From the desk of Linda Carter Batiste, J.D., Director of Services and Publications
Under the Americans with Disabilities Act (ADA), employers don’t always have to provide the specific accommodation requested by an employee with a disability; employers can choose to provide an alternative accommodation as long as it’s effective. To be effective, an accommodation must overcome the employee’s disability-related limitations so the employee can perform the job or have equal access to benefits of employment. Once an employer offers an effective accommodation option, the employer can end the interactive process.
One of the questions JAN frequently gets from employees with disabilities is what to do if an employer offers an alternative accommodation that the employer thinks is effective, but in fact is not effective. There isn’t a specific way that employees are required to handle this type of situation, but here are some things for employees to consider:
You need to inform your employer that the alternative accommodation isn’t effective. Otherwise, the employer has no duty to reopen the accommodation process or to reconsider your original request. You can inform your employer any way you want, but in our experience, it can be useful to do it in writing so you have a record.
Your employer needs to know why the alternative accommodation isn’t overcoming your limitations and enabling you to perform your job or access benefits of employment. This information will help the employer better understand the situation.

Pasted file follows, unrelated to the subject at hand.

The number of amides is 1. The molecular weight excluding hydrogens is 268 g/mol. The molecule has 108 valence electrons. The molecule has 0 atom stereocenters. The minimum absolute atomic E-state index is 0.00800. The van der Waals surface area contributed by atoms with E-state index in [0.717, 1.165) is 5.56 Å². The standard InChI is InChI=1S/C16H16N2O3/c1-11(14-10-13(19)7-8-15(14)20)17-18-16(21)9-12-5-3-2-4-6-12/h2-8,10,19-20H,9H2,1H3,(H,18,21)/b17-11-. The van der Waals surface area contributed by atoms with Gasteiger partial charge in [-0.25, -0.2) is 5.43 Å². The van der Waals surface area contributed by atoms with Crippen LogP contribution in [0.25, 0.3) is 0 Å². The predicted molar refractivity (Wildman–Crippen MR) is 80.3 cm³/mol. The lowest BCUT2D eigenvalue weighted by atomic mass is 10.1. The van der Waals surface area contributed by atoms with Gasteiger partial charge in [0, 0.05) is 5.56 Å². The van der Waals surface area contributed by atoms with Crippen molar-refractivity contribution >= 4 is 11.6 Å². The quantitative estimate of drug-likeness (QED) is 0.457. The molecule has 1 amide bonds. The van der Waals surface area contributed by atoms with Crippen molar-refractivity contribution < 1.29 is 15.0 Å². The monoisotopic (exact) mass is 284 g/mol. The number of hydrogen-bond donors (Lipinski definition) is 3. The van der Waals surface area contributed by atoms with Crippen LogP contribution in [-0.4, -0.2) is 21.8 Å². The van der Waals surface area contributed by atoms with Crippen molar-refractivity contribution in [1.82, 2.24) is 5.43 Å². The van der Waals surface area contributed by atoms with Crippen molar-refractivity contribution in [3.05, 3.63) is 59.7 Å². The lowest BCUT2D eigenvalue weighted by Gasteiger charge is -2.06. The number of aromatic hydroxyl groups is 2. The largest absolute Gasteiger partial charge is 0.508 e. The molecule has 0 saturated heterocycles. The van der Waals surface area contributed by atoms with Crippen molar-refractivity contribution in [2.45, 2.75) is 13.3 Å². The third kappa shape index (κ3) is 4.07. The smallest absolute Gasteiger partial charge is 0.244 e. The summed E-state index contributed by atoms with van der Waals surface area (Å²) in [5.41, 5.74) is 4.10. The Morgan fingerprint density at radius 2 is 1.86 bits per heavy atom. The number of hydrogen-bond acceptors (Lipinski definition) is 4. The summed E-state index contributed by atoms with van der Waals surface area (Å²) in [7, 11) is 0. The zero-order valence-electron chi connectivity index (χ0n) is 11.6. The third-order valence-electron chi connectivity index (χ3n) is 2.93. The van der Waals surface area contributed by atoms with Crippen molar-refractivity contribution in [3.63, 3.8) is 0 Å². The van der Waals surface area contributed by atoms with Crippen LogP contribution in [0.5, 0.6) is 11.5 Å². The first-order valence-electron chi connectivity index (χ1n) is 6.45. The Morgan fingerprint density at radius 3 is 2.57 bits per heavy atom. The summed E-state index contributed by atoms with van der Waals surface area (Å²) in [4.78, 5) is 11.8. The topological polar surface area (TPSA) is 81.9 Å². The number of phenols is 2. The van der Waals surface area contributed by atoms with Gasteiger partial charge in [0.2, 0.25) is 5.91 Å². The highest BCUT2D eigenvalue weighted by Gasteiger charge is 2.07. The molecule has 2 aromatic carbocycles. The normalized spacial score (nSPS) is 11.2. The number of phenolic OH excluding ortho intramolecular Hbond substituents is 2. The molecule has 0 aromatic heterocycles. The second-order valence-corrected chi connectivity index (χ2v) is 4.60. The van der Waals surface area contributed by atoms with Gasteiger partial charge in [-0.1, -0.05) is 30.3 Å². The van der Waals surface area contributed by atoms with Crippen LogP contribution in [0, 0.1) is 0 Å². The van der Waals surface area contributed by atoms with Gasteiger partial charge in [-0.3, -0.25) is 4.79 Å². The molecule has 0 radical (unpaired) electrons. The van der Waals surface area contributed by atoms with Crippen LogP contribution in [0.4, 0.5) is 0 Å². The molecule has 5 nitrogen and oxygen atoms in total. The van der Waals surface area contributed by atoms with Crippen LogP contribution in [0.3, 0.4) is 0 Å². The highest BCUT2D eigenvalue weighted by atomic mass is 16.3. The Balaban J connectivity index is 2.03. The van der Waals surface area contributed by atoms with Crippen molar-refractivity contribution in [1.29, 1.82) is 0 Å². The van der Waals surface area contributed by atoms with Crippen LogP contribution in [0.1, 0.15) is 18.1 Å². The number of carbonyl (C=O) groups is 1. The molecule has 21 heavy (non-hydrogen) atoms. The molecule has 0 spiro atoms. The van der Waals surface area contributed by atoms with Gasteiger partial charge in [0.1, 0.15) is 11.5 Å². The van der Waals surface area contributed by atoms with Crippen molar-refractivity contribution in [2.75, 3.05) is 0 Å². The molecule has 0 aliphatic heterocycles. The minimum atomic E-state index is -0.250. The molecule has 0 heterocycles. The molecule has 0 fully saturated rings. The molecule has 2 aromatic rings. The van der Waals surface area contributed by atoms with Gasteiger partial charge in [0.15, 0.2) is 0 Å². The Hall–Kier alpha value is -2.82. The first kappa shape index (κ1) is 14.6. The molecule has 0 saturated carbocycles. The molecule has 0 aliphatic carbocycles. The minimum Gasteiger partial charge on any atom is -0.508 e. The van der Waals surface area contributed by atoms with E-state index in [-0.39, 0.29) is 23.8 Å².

You can remind your employer what your original accommodation request was and why you requested it so the employer has all the necessary information easily available. You also can ask that your original accommodation be reconsidered (unless your employer already gave you a valid reason why it cannot be provided). You can explain how the accommodation you requested will be effective and enable you to perform your job or access benefits of employment.
If you think it would help to meet with your employer again, you can suggest that in your letter, and if you think additional medical information would help your employer understand the situation better, you can include that as well.
If leave is the alternative accommodation your employer offered, we have specific ideas about how to handle this situation as it has unique issues: Leave as an Ineffective Accommodation.
For additional information regarding the ADA and reasonable accommodation, contact the Job Accommodation Network.
Sample Letter Informing an Employer That an Accommodation is Not Effective
The following is an example of what can be included in a letter informing an employer that an accommodation is not effective. This is not intended to be legal advice.
Date of Letter
Dear (e.g., Supervisor, Manager, Human Resources, Personnel):
Content to consider in body of letter:
- Thank your employer for offering the alternative accommodation
- State that the alternative accommodation will not be effective
- Explain why the alternative accommodation will not be effective
- Remind the employer about your specific work-related problem that created the need for an accommodation
- Remind your employer about your accommodation ideas and ask that they be reconsidered unless they’ve been ruled out for valid reasons
- Offer to meet with your employer to discuss the situation further and to explore other ideas if needed
- Refer your employer to the medical documentation you already provided if appropriate or provide additional information if needed
Sincerely, Your signature
Your printed name
Cc: to appropriate individuals